Tuesday, 11 September 2007

Blame It On The Buy To Let Tenants

Mea culpa. It’s all down to me, and those of us unfortunate enough to rent newbuild buy to let flats. It’s true: everything is our fault (well not mine specifically, but you take my point.)

The brothel on the floor below was run by but to let tenants. How they managed such a scheme from a tiny, one bedroom newbuild flat with plaster membranes instead of brick walls is beyond me. It must have led to a hurried service. Our benighted caretaker pointed out that some of the ‘girls’ were entertaining clients on the stairwell and also - when demand was high - in the recess on the landing. How resourceful.

And the graffiti? Guess who. The scoundrel who uses a stolen credit card to order takeaway food from someone else’s address? Yeah, you’ve guessed it. Who dumps rubbish, vandalises our management company’s feeble attempt at landscaping, blasts out horrible techno, while screeching abuse at visitors from their balcony? The git breaking the main door every morning by pulling it open (and no, that shouldn’t be possible)? Stealing post? Why, that’ll be the buy to let tenants.

Neophyte, ‘hobby’ landlords must accept some of the blame. Frequently laissez faire with the pre tenancy screening, they are apparently unruffled by the destructive effect of noisy, aggressive occupants on neighbours, and indeed - their own flat.

Of course, most wicked deeds are perpetrated by an energetically active minority of tenants who laugh in the face of outrage and complaints, caring not one iota what their landlord thinks. Then again, dedicated villains can forge a reference afterwards, so conclusive vetting is virtually impossible. And what is to be done when the accused is renting from his loving parents, blindly incapable of accepting that their darling child is creating havoc.

Around eighty per cent of flats in Dovecot Towers were snapped up unseen by Chinese property speculators. Being as they’re mostly based in Hong Kong, it’s little wonder they take no interest in the distress of neighbours they will never meet. They’ve invested long term in the bare bricks and mortar, and might be admirably less twitchy about smaller concerns like painting, but are unlikely to rush over on a jet plane if their errant lessees play music a little too loud.

The proximity of new developments to the city centre, and the accompanying clubs and bars, causes major problems. It doesn’t take a genius to work out that cheap flats next to the red light area might be commandeered for use as brothels and make-do ‘pharmacies’, although housing associations, councils and landlords feigned surprise when this happened. Such flats became highly desirable locations for criminal gangs to sell drugs or live close to the office, so the dodgy bloke next door really was the gun toting, crack dealing, pimp your mother warned you about.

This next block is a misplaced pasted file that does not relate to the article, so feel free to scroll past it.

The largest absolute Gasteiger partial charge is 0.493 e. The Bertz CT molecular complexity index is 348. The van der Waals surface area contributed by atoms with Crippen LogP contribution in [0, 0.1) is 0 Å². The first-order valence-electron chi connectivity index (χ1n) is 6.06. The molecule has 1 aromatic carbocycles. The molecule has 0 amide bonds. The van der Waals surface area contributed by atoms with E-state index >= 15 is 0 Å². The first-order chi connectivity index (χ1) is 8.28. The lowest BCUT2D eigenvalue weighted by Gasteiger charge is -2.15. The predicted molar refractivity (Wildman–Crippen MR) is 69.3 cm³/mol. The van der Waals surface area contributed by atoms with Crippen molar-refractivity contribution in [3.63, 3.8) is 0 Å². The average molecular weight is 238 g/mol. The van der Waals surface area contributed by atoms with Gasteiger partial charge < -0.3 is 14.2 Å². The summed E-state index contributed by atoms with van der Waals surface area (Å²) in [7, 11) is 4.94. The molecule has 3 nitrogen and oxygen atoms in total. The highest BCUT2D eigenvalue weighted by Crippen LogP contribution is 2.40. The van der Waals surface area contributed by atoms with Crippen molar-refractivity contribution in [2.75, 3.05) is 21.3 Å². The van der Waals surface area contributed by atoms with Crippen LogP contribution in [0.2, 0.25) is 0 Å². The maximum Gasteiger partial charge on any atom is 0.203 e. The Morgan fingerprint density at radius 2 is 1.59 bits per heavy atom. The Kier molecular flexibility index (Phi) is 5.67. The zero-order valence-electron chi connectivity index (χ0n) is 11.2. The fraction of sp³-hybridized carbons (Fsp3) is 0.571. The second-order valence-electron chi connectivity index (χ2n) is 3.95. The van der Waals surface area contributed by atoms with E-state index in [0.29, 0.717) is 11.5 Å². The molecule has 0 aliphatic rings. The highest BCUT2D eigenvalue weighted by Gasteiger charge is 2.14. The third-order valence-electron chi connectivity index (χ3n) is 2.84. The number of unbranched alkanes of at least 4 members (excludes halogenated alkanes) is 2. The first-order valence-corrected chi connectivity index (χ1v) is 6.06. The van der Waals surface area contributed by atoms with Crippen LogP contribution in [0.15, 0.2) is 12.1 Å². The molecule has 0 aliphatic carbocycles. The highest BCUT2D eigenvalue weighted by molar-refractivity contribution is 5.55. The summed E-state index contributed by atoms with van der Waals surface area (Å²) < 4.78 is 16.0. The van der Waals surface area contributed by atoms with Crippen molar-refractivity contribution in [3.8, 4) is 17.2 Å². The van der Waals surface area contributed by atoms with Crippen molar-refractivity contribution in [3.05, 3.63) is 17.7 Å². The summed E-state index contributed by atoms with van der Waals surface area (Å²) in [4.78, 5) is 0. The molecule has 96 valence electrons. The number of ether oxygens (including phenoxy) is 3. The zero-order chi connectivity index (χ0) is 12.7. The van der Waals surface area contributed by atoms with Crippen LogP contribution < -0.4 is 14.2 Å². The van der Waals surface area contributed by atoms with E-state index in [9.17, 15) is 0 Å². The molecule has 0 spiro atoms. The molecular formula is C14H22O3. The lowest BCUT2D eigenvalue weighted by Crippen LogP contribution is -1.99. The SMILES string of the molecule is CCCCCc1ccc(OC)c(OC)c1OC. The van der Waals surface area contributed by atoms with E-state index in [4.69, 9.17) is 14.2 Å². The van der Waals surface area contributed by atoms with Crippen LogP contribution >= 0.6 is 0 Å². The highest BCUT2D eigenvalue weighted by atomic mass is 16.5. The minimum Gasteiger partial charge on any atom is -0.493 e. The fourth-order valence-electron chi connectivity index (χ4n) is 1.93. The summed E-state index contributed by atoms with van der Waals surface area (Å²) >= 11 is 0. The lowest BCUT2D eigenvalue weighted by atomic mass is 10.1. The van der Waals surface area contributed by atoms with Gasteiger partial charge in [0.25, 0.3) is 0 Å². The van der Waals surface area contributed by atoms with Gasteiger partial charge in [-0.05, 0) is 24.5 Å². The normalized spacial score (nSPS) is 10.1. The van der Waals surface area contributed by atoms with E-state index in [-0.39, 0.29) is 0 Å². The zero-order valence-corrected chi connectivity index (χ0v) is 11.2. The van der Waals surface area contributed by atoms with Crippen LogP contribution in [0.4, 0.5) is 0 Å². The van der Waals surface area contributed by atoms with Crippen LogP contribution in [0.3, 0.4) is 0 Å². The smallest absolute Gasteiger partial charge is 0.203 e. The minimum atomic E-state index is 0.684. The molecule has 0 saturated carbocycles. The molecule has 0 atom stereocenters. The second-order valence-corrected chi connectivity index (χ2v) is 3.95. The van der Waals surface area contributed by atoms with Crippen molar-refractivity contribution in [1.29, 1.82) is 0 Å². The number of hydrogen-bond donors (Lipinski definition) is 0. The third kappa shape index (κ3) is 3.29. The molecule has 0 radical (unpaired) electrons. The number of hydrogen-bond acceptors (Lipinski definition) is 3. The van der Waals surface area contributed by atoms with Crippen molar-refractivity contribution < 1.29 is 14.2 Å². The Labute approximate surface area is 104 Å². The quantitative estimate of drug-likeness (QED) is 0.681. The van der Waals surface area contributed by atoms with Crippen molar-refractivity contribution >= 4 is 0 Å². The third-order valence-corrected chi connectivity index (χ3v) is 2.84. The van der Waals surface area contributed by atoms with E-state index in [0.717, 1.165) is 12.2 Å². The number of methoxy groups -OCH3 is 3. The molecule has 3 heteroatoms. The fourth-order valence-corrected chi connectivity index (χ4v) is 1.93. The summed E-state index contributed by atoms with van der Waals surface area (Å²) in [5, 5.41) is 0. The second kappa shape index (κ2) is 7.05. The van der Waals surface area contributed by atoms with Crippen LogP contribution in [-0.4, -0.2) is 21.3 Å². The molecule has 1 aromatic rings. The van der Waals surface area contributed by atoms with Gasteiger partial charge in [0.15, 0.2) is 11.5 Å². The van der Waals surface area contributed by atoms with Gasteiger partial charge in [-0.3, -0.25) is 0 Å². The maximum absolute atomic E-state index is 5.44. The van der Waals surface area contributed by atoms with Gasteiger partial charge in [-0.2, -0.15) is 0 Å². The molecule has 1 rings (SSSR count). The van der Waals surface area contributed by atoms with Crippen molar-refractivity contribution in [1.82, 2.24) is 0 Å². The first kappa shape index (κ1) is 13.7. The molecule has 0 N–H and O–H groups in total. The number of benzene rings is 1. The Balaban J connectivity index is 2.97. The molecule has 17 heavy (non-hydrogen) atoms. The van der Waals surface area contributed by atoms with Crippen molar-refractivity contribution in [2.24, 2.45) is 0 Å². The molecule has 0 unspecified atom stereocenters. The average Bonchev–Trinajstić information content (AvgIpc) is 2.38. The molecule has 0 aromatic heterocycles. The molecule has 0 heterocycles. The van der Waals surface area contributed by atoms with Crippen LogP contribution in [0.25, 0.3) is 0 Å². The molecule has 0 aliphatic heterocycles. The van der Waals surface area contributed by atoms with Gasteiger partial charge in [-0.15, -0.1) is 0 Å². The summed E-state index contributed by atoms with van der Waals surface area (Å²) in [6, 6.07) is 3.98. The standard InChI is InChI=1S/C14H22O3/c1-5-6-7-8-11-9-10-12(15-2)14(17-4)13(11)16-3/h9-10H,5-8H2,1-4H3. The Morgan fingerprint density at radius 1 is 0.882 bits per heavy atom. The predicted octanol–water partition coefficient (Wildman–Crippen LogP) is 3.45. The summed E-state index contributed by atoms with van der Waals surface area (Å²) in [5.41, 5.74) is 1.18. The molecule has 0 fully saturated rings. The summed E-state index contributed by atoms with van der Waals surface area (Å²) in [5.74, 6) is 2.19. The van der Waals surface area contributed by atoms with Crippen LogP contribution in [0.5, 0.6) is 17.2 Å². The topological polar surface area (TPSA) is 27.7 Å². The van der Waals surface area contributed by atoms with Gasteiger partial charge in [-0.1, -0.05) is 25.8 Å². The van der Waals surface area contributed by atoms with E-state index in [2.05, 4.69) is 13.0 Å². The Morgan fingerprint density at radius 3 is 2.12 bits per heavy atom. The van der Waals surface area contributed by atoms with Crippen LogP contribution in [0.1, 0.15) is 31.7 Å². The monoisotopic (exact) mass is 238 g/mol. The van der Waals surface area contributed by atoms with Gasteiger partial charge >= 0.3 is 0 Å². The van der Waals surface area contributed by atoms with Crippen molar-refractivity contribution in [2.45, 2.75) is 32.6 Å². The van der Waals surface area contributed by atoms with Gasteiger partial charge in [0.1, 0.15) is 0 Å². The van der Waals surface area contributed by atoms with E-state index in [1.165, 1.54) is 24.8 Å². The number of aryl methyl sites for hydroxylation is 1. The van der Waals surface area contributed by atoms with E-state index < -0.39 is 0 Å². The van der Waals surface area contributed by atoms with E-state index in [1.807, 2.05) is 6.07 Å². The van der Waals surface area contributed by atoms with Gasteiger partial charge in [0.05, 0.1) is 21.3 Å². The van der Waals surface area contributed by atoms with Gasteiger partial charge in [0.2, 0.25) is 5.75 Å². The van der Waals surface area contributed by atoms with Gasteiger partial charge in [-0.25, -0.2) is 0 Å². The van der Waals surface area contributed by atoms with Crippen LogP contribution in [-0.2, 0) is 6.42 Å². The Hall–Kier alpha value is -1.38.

There is no central control. Perhaps buy to let landlords should be obliged to notify management agents when they rent out the property. Perhaps tenants should form residents associations, encouraging a sense of community to fight against the temporary ‘just passing through - whatevah’ mentality that blights my home. Perhaps kitchen taps should dispense chilled champagne on demand.

3 comments:

croft said...

Wow. I thought I had it bad but it sounds pretty gloomy in Dovecot.
Your writing is excellent and I fully understand the revolving door nature of living in a complex.
I have no idea who my neighbours are from one moment to the next and the majority of faces you see around the place are reluctant to acknowledge each other. Has it come to this...

Rent Girl said...

Thanks for reading, and thanks for the compliment. Yes - it is that bad. I think the property crash may sort it out here in the UK. I try and say hello in Dovecot Towers, but when people jump back at the merest hint of 'How are you?' then society is malfunctioning.

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